Paul Andreas Fischer
The neo-realist novel, Seasons in the Summer, by Italo Calvino is a fantastical narrative following the life of a simple factory worker, protagonist Marcovaldo. Marcovaldo “since he does not have great powers of communication” (97) himself is forced by his concrete surroundings to seek a better life for himself and his family in the urban jungle. Though he finds at the end of the story that he is interviewed by a reporter for television, largely he goes unnoticed in the city, a ghost or a vagrant to some, mostly representing as a quiet factory worker, helping every day to produce the city’s many goods.
The post-fascism, almost communist views of the author are latent in the text. In chapter 16, Marcovaldo at the supermarket, the consumers come “to dismantle, to gnaw, to grope, to plunder,” (84) and the irony is, of course that though Marcovaldo works in one of the factories that produces the wide variety of goods, his family cannot afford to actually shop and only take the minimum requirements at the supermarket.
Combined with this socialist commentary, which the narrative style of the story affords the author great room in inserting, is an environmental lamenting of the passing of the country from the lives of the city’s inhabitants. Rather than focusing on the joys of country life, or the beauty of nature in and of itself, this environmental criticism instead highlights the contrast inherrently experienced by a family of city urchins. The family goes to nature on occasion, when his son, Michelino follows a herd of cattle to the country, Marcovaldo’s first questions are, “How are you? Was it beautiful?” (49) There is an envy for the boy, though he worked like a mule, it is a completion for Marcovaldo’s earlier dream that his children might one day be able to go in the meadows.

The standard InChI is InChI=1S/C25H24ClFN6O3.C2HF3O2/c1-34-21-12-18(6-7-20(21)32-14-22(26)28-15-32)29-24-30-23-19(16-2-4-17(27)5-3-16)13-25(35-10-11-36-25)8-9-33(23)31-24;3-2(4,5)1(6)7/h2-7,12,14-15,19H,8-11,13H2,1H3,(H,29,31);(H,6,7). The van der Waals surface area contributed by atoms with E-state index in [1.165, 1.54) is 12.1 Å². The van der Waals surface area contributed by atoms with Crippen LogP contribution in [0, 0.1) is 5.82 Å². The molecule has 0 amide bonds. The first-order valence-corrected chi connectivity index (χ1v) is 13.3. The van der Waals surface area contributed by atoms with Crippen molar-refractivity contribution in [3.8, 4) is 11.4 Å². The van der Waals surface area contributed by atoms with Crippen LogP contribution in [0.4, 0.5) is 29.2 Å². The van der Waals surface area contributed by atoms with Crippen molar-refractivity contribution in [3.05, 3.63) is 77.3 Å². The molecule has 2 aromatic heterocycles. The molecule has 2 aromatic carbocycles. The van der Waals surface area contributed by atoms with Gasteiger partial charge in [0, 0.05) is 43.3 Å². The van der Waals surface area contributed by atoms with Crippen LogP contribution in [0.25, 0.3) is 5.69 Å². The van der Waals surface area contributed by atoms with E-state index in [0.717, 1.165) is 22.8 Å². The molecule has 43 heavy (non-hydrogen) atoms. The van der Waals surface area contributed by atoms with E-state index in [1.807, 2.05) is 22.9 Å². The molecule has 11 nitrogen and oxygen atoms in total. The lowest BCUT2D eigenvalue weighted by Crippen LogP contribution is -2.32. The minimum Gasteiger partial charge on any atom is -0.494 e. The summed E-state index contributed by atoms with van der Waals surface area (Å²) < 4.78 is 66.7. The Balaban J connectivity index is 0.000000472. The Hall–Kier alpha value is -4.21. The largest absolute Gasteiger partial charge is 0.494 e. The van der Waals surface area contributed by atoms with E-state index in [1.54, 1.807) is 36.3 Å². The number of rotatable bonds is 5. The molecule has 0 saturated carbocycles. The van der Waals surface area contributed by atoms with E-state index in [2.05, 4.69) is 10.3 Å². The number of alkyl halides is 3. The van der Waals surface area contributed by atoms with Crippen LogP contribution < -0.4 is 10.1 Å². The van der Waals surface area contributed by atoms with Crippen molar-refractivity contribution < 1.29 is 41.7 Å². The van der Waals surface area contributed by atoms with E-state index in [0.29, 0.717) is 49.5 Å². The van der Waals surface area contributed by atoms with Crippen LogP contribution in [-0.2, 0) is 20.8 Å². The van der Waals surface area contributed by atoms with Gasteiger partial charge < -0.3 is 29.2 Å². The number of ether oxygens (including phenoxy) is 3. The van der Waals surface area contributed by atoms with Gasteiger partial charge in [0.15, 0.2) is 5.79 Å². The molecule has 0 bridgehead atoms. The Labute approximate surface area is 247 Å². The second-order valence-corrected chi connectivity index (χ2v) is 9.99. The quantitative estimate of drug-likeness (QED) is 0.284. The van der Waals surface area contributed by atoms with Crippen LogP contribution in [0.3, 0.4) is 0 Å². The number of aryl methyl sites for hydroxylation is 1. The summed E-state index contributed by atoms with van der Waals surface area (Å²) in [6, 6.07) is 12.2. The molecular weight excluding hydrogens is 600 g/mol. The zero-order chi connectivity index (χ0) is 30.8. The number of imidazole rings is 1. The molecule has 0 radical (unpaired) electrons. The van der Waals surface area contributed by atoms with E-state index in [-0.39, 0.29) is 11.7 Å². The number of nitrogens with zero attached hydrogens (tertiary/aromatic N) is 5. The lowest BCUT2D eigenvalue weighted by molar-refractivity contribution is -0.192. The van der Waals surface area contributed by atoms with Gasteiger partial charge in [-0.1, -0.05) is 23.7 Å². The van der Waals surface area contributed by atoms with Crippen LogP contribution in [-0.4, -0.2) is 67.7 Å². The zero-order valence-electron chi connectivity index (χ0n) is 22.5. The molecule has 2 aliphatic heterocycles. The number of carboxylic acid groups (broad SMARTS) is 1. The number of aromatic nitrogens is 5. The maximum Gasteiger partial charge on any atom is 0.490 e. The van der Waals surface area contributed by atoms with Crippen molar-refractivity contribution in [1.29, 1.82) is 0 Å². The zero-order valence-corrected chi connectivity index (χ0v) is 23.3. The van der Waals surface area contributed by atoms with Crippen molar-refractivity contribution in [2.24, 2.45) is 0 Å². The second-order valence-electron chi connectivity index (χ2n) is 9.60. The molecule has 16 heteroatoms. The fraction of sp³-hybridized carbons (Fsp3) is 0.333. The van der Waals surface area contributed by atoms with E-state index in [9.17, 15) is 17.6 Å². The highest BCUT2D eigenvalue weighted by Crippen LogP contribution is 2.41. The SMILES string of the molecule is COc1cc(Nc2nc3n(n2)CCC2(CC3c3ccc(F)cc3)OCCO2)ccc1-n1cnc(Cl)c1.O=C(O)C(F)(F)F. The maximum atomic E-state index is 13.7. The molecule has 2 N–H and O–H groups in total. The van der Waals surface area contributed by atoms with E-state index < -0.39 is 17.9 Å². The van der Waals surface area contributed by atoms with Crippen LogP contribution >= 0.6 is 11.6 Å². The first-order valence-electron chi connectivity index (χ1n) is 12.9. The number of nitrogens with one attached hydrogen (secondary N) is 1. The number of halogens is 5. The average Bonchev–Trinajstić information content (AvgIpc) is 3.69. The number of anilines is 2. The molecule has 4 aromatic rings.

While Marcovaldo himself never was able to go into the country, or even to see a forest as a child, being of the first generation of truly urban city-dwellers, he still has an instinctive wish to see his children experience nature for themselves. Explaining to his child the need for good air and taking them to the hill, their response is almost comical, “Walls without a roof… Did they bomb them?” (41). But even in this passage, the hills and pastures that Marcovaldo finds for the children to roam, and play in, the land is owned by a Sanatorium, it seems to be a statement that in today’s urban world, nature is for the insane.